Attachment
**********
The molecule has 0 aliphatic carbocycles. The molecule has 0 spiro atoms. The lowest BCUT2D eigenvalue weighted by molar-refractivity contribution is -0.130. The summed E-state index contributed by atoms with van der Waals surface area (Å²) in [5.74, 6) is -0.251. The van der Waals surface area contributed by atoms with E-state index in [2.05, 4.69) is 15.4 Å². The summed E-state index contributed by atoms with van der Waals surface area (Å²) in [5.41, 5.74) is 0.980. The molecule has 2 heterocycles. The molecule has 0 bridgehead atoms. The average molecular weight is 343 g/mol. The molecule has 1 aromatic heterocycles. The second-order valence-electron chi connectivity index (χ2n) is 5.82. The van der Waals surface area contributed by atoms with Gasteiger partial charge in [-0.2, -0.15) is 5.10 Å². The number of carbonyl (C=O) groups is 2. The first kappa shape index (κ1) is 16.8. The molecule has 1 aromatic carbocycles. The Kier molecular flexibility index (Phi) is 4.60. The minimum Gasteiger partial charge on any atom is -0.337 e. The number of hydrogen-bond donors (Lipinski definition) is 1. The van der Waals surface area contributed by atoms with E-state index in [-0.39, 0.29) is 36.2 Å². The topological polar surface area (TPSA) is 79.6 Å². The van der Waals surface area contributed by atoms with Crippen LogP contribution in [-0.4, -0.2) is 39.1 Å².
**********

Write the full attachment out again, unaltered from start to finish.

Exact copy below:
The molecule has 0 aliphatic carbocycles. The molecule has 0 spiro atoms. The lowest BCUT2D eigenvalue weighted by molar-refractivity contribution is -0.130. The summed E-state index contributed by atoms with van der Waals surface area (Å²) in [5.74, 6) is -0.251. The van der Waals surface area contributed by atoms with E-state index in [2.05, 4.69) is 15.4 Å². The summed E-state index contributed by atoms with van der Waals surface area (Å²) in [5.41, 5.74) is 0.980. The molecule has 2 heterocycles. The molecule has 0 bridgehead atoms. The average molecular weight is 343 g/mol. The molecule has 1 aromatic heterocycles. The second-order valence-electron chi connectivity index (χ2n) is 5.82. The van der Waals surface area contributed by atoms with Gasteiger partial charge in [-0.2, -0.15) is 5.10 Å². The number of carbonyl (C=O) groups is 2. The first kappa shape index (κ1) is 16.8. The molecule has 1 aromatic carbocycles. The Kier molecular flexibility index (Phi) is 4.60. The minimum Gasteiger partial charge on any atom is -0.337 e. The number of hydrogen-bond donors (Lipinski definition) is 1. The van der Waals surface area contributed by atoms with E-state index in [-0.39, 0.29) is 36.2 Å². The topological polar surface area (TPSA) is 79.6 Å². The van der Waals surface area contributed by atoms with Crippen LogP contribution in [-0.4, -0.2) is 39.1 Å².